A simple pasta with a big, bold taste. And it’s vegetarian.
When I was a tot, as both my parents went off to work, my older brother would walk me a couple blocks away to the babysitter’s every weekday morning before he trotted off to school.
I didn’t always go gladly.
But what soothed me every time was lunch.
It was the same thing every single day, by my own choice — a bowl of Chinese wheat noodles, boiled until toothsome, then dumped into a bowl before being stirred up with a couple glugs of oyster sauce right out of the bottle.
Even then, a mountain of umami-packed noodles had the power to make everything seem right in the world.
One forkful of “Miso Brown Butter and Crispy Sage Pasta” was all it took to send me back to those childhood days.
It’s from the new cookbook “Family: New Vegetarian Comfort Food to Nourish Every Day” (Prestel), of which I received a review copy. Written by food writer and cook Hetty McKinnon, it’s filled with vibrant vegetarian fare that I found a lot more imaginative than many books in this genre.
A load of grilled shrimp accent this easy pasta dish.
Even if you don’t have a beach house — yeah, that would be me, too — you’ll find yourself kicking back with pleasure when you dig into this dish.
“Beach House Pasta with Shrimp and Grilled Limes” is from the new cookbook, “Food52 Any Night Grilling” (Ten Speed Press), of which I received a review copy. It’s by Austin cookbook author Paula Disbrowe and the Food52 team.
As the name implies, the book includes 60 grilling recipes easy enough to make any night of the week. There’s a primer on gas versus charcoal, basic information on setting up your grill, and judging its heat.
Enjoy everything from “Crispy Greek Pies with Dandelion & Feta” and “Grilled Branzino with Thai Basil Butter” to “Smoky Tomato & Red Lentil Soup” to “Tipsy Chicken with Smoky Pan Drippings.”
With this shrimp pasta, I know what you’re thinking: Why start up the grill just for cooking some shrimp and a few limes when making pasta?
A last-minute flavoring addition makes this clam pasta extra delicious.
There are times when I can be pretty predictable. Case in point? If spaghetti or linguini vongole is on a menu, it’s almost a sure bet that I will order it.
First off, I buck the trend in being an unabashed carb lover. Second, clam pasta is a little lighter than a meaty ragu. Third, there’s just something so appealing about a big bowl of tender clams tossed with toothsome noodles that get coated in all those sweet, briny juices.
I’ve made quite a few versions of it at home over the years. But my new favorite has to be the one I saw in the Wall Street Journal last summer. “Spaghetti Vongole” is by Chef Nina Compton of Compere Lapin in New Orleans. If you’re a “Top Chef” fan, you may remember her as a contestant on Season 11.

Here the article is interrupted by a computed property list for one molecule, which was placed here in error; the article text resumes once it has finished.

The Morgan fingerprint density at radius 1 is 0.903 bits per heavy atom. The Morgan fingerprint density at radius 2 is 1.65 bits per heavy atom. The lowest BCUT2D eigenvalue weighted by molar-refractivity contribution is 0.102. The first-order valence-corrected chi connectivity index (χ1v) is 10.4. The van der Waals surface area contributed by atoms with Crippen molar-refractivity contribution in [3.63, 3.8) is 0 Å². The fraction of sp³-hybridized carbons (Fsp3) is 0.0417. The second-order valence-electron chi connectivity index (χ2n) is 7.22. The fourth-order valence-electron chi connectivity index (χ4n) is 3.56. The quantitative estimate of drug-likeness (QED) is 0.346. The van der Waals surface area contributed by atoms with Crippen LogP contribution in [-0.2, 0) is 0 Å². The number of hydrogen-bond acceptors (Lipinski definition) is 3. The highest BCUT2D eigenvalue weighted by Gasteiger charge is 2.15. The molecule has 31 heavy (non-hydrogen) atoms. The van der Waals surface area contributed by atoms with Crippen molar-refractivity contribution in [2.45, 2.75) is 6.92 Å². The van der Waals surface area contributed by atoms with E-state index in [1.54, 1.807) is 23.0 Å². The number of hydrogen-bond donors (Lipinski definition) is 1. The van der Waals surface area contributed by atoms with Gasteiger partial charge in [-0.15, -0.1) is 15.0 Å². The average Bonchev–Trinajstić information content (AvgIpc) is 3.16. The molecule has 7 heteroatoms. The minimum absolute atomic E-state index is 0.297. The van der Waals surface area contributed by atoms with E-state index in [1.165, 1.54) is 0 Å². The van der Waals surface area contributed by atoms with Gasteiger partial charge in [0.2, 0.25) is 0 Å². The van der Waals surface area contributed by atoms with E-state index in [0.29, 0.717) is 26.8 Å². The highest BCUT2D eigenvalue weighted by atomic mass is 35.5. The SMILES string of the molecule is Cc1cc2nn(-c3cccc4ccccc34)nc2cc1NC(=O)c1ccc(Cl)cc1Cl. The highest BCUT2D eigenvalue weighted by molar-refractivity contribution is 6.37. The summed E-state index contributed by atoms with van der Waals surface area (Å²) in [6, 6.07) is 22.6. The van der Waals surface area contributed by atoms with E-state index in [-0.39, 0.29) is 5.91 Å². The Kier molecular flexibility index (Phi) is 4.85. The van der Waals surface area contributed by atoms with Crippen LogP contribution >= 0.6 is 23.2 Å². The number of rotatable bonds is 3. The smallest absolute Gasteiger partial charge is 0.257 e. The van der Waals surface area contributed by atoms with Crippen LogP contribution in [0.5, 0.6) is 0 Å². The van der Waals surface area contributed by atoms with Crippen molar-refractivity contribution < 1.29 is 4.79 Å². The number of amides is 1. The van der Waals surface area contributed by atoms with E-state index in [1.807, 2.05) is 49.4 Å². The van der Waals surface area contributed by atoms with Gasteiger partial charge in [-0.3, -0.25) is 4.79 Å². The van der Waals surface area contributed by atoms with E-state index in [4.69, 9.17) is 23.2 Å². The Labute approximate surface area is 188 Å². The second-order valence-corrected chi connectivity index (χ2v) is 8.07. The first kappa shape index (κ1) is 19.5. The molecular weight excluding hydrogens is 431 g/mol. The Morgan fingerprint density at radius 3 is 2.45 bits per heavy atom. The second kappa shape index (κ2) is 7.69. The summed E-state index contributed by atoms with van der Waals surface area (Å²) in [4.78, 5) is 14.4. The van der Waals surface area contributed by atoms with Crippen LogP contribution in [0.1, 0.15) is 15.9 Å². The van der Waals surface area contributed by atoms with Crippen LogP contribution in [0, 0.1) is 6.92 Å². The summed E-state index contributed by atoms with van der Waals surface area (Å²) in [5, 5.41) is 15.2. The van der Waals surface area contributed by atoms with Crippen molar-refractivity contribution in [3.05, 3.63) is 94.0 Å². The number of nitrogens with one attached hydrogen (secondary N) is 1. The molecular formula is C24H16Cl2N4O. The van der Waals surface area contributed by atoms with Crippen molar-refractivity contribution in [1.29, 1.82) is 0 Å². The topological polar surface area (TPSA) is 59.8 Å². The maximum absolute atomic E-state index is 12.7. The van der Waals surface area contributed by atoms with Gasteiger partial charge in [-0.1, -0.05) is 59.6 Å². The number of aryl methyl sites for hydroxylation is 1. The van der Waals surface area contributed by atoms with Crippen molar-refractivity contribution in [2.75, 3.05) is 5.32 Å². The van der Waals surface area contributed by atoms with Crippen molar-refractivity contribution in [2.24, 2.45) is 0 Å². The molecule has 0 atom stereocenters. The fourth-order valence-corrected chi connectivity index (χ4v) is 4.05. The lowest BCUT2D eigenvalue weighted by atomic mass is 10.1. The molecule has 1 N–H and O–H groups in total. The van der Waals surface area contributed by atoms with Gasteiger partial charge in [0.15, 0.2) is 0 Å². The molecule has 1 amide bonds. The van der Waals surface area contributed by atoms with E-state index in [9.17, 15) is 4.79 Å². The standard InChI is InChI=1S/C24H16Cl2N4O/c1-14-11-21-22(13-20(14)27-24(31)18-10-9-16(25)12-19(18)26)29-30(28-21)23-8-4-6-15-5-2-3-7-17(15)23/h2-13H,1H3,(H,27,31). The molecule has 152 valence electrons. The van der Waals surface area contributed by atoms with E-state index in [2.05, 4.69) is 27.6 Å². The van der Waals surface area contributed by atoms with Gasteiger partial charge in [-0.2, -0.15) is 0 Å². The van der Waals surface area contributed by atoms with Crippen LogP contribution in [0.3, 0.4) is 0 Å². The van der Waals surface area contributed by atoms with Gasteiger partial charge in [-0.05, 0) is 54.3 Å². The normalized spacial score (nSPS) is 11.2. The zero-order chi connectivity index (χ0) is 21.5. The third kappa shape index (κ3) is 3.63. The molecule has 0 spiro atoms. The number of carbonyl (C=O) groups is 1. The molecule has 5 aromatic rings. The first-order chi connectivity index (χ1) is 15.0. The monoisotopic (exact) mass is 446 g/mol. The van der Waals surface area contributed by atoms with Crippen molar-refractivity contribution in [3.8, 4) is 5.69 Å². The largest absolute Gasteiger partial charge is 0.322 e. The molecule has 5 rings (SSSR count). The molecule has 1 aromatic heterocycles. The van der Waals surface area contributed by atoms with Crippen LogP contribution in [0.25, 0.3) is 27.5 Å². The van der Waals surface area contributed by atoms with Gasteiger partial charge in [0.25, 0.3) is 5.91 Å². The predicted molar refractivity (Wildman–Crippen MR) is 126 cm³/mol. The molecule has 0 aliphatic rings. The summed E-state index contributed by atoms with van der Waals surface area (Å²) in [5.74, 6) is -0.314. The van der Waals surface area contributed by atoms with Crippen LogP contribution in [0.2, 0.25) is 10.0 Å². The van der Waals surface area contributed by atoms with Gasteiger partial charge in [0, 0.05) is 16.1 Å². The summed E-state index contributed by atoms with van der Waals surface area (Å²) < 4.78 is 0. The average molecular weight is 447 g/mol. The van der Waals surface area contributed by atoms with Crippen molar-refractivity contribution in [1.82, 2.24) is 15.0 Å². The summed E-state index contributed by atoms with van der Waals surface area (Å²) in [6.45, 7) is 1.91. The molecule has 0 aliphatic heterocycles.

It only takes a handful of ingredients to make this sensational pasta dish.
How many times do you come home pooped, cranky and starved, only to peer into a half-empty fridge and wonder what in the world you can eat to make you feel a whole lot better fast?
“Fettuccine with Preserved Lemon and Roasted Garlic” will do the trick.
Especially if you keep a handy-dandy jar of home-made preserved lemons in your fridge at all times like me. Which you should.
Particularly if you grow your own little pot of rosemary. Which you ought — because it comes in so handy.
And most readily, if you keep a stash of already roasted garlic in your fridge or freezer. Which you need to promise yourself you’ll do, because you’ll use it for so many things, including the tastiest garlic bread on the fly.
The pasta recipe is from “The Homemade Kitchen: Recipes For Cooking With Pleasure” (Clarkson Potter), of which I received a review copy.
The cookbook is by Alana Chernila, a Massachusetts food writer and cooking teacher who blogs at EatingFromTheGroundUp.
Pasta that’s virtuous and naughty at the same time.
Who doesn’t love the combo of bacon and Brussels sprouts?
In fact, many a so-called sprouts hater has been turned by that irresistible pairing.
So imagine the two together with rigatoni pasta.
That’s just what you’ll find in this dish, “Rigatoni with Brussels Sprouts, Bacon, and Arugula.”
It’s from the new cookbook, “Battersby: Extraordinary Food From An Ordinary Kitchen” (Grand Central Life & Style) by Joseph Ogrodnek and Walker Stern, co-chefs and co-owners of Battersby restaurant in Brooklyn. It’s co-written with veteran food writer Andrew Friedman.
As the title implies, Battersby is all about dishes that can be prepared in any kitchen. That’s because the restaurant’s own kitchen is nothing to brag about. It’s no bigger than a studio apartment’s kitchenette, the chefs write. It is outfitted with only one oven, a six-burner stove and a slim-to-none prep counter. Yet somehow, three cooks manage to make magic every night, turning out as many as 70 meals in just a few hours.
In other words, if they can make the food in this book under those constraints, there’s no reason you can’t do so, too, in your home kitchen.